Pray with us for Peru

Sophia White is a student part of Step Into the Gap programme in CAFOD. She is sharing with us what she has discovered while at CAFOD and raising our awareness on issues affecting Peru.  

Peru’s Vulnerabilities

In my more unreasonable and self-absorbed moments during lockdown, I have found it helpful to think back on the call with CAFOD’s Peru Programme Officer. During 2020, four different Presidents and four different Prime Ministers were in office, and children were only allowed outside for thirty minutes per day. These facts give some perspective about the relative freedom and stability we have here in the UK, while, unfortunately, also highlighting how insular our media proves us to be. 

Peru faces climate change and a lack of clean water

Peru is one of the countries most vulnerable to climate change in the world. With its position on the San Andreas Fault and the Pacific Ring of Fire, it is also one of the countries most vulnerable to natural disasters.

Find out more about effects of Climate Change on Peru

How Can Our Church Help ? 

Recently, I had an argument with a friend about the environment. “Why do so many Christians not seem to care about the environment?” I asked. “Why do so many environmentalists not seem to care about people?” was her reply, and is one which I have seen repeated in various publications. 

Help us join environmental defenders to protect Peru

Concern for the environment is very much intertwined with caring about people. This surely comes as no surprise to you, dear reader of a CAFOD blog, but it can’t really be stated enough. We must listen to the cry of the earth and the cry of the poor, and in learning more about CAFOD’s work, I find it increasingly difficult to see how we can listen to one without the other, or love God without caring for creation. Now back to Peru.

Find out how CAFOD is supporting Peru

Melting Glaciers and High Deforestation

Peru is heavily reliant on glaciers for its water supply for drinking, crops, livestock, and for generating energy. With melting glaciers, water supplies are predicted to drop significantly over the next twenty years, which will have a huge bearing on life in Peru over this time.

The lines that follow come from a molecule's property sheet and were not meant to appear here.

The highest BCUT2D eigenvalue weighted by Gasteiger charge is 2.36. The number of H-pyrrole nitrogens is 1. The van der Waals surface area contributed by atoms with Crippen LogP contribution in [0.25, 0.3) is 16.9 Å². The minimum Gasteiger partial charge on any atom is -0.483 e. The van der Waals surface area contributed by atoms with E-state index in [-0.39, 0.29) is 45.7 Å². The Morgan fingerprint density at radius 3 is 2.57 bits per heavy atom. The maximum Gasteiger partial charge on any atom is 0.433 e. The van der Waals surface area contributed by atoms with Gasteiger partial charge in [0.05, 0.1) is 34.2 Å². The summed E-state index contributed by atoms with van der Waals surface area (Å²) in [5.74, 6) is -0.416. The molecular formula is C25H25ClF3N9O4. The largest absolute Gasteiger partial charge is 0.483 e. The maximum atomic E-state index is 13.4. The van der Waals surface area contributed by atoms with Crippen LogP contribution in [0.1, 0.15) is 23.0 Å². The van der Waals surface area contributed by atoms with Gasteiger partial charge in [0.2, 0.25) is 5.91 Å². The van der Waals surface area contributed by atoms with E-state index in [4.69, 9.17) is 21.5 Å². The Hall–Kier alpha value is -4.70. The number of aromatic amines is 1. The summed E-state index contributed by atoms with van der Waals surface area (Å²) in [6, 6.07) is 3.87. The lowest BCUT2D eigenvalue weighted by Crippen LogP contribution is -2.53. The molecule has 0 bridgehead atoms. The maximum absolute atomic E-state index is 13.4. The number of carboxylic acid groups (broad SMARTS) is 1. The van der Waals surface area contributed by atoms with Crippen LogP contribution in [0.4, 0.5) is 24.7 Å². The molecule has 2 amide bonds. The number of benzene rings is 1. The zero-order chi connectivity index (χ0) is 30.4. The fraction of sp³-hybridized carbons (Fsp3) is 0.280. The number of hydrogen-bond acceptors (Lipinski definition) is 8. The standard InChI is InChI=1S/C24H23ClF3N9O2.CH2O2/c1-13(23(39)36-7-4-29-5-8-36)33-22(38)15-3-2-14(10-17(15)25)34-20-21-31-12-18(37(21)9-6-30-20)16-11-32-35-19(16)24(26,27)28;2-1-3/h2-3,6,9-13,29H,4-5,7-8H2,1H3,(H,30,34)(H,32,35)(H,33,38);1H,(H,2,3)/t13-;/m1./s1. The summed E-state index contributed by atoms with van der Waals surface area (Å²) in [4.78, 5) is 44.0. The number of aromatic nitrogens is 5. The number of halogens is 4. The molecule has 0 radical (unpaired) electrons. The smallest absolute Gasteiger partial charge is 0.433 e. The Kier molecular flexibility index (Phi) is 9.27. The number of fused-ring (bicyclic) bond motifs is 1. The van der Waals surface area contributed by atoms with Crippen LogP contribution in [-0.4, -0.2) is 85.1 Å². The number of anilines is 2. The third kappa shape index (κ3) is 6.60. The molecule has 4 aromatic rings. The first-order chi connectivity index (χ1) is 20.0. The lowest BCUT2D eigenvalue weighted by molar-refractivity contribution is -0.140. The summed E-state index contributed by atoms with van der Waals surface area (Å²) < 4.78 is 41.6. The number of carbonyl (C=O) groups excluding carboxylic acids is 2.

Melting glaciers leading to rising water levels in Peru

Since 1968 there has been large-scale urbanisation in Peru which has led to significant environmental as well as demographic changes. 20-25% of Peru’s population live in poverty, and, before the pandemic, around 70% of people work in informal employment. This means that people live on what they earn on a daily basis, with very little savings. Woman are less likely to have access to higher educational and stable employment opportunities than men.  This has now risen to around 80%.  

60% of Peru is in the Amazon, which, like is the case in Brazil, is facing high levels of deforestation. One of the most important industry’s for Peru’s economy is mining. This is also often responsible for widespread social and environmental damage, particularly water pollution, and other health problems which can affect local communities. Those who speak out against the negative effects of the industry and campaign to protect the environment and protect their human rights often face threats, and in some cases have been killed. 

Help us make a change in Peru

What We Can Do

CAFOD’s partners work to help people defend their rights, and empower them to be active members of their communities and neighbourhoods. 

In indigenous anthropology, we are the earth and the earth is us. Our own Christian and western anthropologies may beg to differ, but I have found that there is a lot of wisdom in this and have found myself more regularly pondering on and praying about it. 

We invite you to watch a video about one of our partner’s projects in Peru and pray with us to make a difference.

Pray with us for Peru with our St Martin de Porres prayer card

Our Partner’s Projects in Peru

Walking for Water in the Diocese of Southwark

Ruth Sinclair-Jones is a CAFOD school volunteer in the diocese of Southwark and, along with hundreds of volunteers, has taken up the CAFOD lent Walk for Water challenge.

Feeling Gratitude for water

Ruth Sinclair Jones ready to Walk for Water for CAFOD Lent challenge